Saturday, February 20, 2010

The Joyful Noise on Memory Lane

I do not readily embrace technology. I more often than not adopt more of a Heisman pose with regard to it. Occasionally though it does something that reminds me that Albert, Prince of the Tennessee Valley is not wholly devoid of value above and beyond that found in him as a satirical figure.

Thursday afternoon I got a great surprise in the middle of my work day as Rob telephoned me from the middle of his. I must confess that although neither of my children is indeed a child any more I have the same reaction now to receiving phone calls from either in the middle of the day that I did when they were children, which is, "What's wrong?" Thus the nice surprise part of the phone call from Rob began only after he assured me that the answer to my unspoken but nevertheless readily apparent question was, "Nothing."

As it turns out Rob was driving in his car and had turned on his radio. While it is true that irrespective of the number of channels accessible through your television there is still time every day when there is not a damn thing worth watching on any of them, when one has satellite radio that scenario's ugly head never shifts its visage from profile to full-face. Rob is a child of Sirius and while I do not now and have never shared his affinity for Howard Stern, I appreciate the ability to channel Springsteen 24/7 via E Street Radio as much as he does. I do not have Sirius in my car (Skate sans a single power accoutrement yet sporting a satellite radio set-up is almost too funny to write let alone consider) but I do have it linked through my computer at work and through my laptop so I can listen to it on-line, which I usually remember to do without fail exactly one time every 128 days or so.

One of the selling features of E Street Radio is that it plays a number of Springsteen concerts in their entirety. I believe in fact that at least two or three times a day they drop the metaphorical needle and play a show from the boundless live performance archive. Over the years I have accumulated a substantial number of (let us call them), "Audience Created Recordings", which fill several shelves on a bookcase in my home. They too are great to have access to since I can listen to live Springsteen whenever I want to......and which without fail I usually remember to do exactly one time every 128 days or so.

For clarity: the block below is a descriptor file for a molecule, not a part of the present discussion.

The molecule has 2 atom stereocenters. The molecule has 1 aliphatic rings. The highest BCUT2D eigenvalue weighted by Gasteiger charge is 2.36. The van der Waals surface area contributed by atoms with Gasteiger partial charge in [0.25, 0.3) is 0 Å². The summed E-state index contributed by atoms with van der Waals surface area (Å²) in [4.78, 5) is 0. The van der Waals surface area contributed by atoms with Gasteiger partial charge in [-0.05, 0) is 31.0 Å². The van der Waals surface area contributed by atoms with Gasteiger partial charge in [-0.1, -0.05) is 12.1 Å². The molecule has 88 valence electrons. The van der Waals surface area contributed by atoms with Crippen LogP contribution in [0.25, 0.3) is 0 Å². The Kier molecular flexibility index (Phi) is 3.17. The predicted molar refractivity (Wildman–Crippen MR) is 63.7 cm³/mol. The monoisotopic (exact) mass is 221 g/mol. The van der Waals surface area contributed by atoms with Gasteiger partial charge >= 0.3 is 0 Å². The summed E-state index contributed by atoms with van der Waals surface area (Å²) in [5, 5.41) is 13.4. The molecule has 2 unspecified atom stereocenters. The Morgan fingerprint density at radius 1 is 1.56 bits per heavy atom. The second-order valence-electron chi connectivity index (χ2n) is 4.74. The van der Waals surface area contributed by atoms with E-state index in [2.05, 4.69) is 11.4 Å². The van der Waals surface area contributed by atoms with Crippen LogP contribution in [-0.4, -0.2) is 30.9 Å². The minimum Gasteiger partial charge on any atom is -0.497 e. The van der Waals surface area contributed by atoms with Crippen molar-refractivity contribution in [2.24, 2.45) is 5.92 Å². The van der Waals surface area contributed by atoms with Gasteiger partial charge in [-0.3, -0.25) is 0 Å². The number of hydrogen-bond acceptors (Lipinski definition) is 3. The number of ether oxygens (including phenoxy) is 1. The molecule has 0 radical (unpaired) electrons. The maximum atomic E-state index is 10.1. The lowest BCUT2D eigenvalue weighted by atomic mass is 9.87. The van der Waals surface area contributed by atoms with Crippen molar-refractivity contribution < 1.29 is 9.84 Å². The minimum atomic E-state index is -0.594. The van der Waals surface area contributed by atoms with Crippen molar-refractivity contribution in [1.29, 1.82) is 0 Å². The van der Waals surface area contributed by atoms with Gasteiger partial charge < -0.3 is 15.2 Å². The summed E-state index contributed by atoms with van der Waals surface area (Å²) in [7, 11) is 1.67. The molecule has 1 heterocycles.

The past couple of days though I have been listening to "The Last Dance", which is the moniker Springsteen affixed to the final concert of The Rising Tour, which started in the summer of Aught-Two and wrapped in early October of Aught-Three. The final show of that tour (the final three in fact) took place at Shea Stadium (a/k/a the gnarly, nasty old dump of a ballpark where the Mets historically played some fairly atrocious baseball for more than forty years - not to be confused with Citi Field, which is the gorgeous, brand spanking new joint in which they have played atrocious baseball for just one year to date) in Flushing, Queens. On that first Saturday of October, Rob, Margaret and I were part of a contingent spearheaded by our friend Lynne that took in the final performance of that tour.

For Rob and me it wrapped a particularly great weekend of music as we had traveled to Shea the night before to see the penultimate show of the tour and we had arrived via ferry. So had Springsteen apparently, which we realized as we stood on the ferry dock waiting for our ride back across the river to the Jersey side at night's end and Bruce and the Missus walked right past us to get on their boat home. Once they got on their boat, Bruce gave all of us awaiting the arrival of our boat a shout out for coming to the show. Not a bad way to end the night.

Anyway, Rob's call on Thursday to tell me that he was listening to The Last Dance prompted me to take my copy of that show off the shelf and to listen to it again - for the first time in I do not know how long. Not only did I remember immediately that the set list that night had included a number of songs not played too often live but I remembered with a smile what a fun night that was for all of us to be hanging together, doing something that all of us who were there together enjoy doing very much and getting to do it in the company of a number of folks about whom we care a great deal.

A lot of water has been run under and around the hull of my ferry since then. And while life is undoubtedly meant to be lived forward, occasionally it is nice to take a moment to peer backwards through the glass at a moment that meant something to you then and to discover that it still means quite a lot to you presently.

Something that neither time nor memory can fade away.


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